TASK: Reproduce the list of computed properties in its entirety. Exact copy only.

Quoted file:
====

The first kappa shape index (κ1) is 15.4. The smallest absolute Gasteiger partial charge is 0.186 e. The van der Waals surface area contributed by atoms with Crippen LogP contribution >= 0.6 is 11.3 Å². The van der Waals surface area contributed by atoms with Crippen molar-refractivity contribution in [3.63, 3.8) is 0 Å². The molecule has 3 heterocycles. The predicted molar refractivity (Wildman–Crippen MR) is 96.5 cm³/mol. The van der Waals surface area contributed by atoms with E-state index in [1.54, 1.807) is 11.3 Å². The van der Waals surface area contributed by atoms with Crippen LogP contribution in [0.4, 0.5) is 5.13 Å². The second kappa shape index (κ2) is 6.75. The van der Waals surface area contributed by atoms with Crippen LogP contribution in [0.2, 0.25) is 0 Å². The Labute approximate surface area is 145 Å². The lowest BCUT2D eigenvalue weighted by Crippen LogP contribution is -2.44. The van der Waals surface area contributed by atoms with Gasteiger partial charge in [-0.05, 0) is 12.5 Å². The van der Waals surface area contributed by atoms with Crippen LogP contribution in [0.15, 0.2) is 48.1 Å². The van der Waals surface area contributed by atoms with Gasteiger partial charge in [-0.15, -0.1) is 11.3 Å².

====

The first kappa shape index (κ1) is 15.4. The smallest absolute Gasteiger partial charge is 0.186 e. The van der Waals surface area contributed by atoms with Crippen LogP contribution >= 0.6 is 11.3 Å². The van der Waals surface area contributed by atoms with Crippen molar-refractivity contribution in [3.63, 3.8) is 0 Å². The molecule has 3 heterocycles. The predicted molar refractivity (Wildman–Crippen MR) is 96.5 cm³/mol. The van der Waals surface area contributed by atoms with E-state index in [1.54, 1.807) is 11.3 Å². The van der Waals surface area contributed by atoms with Crippen LogP contribution in [0.4, 0.5) is 5.13 Å². The second kappa shape index (κ2) is 6.75. The van der Waals surface area contributed by atoms with Crippen LogP contribution in [0.2, 0.25) is 0 Å². The Labute approximate surface area is 145 Å². The lowest BCUT2D eigenvalue weighted by Crippen LogP contribution is -2.44. The van der Waals surface area contributed by atoms with Gasteiger partial charge in [-0.05, 0) is 12.5 Å². The van der Waals surface area contributed by atoms with Crippen LogP contribution in [0.15, 0.2) is 48.1 Å². The van der Waals surface area contributed by atoms with Gasteiger partial charge in [-0.15, -0.1) is 11.3 Å².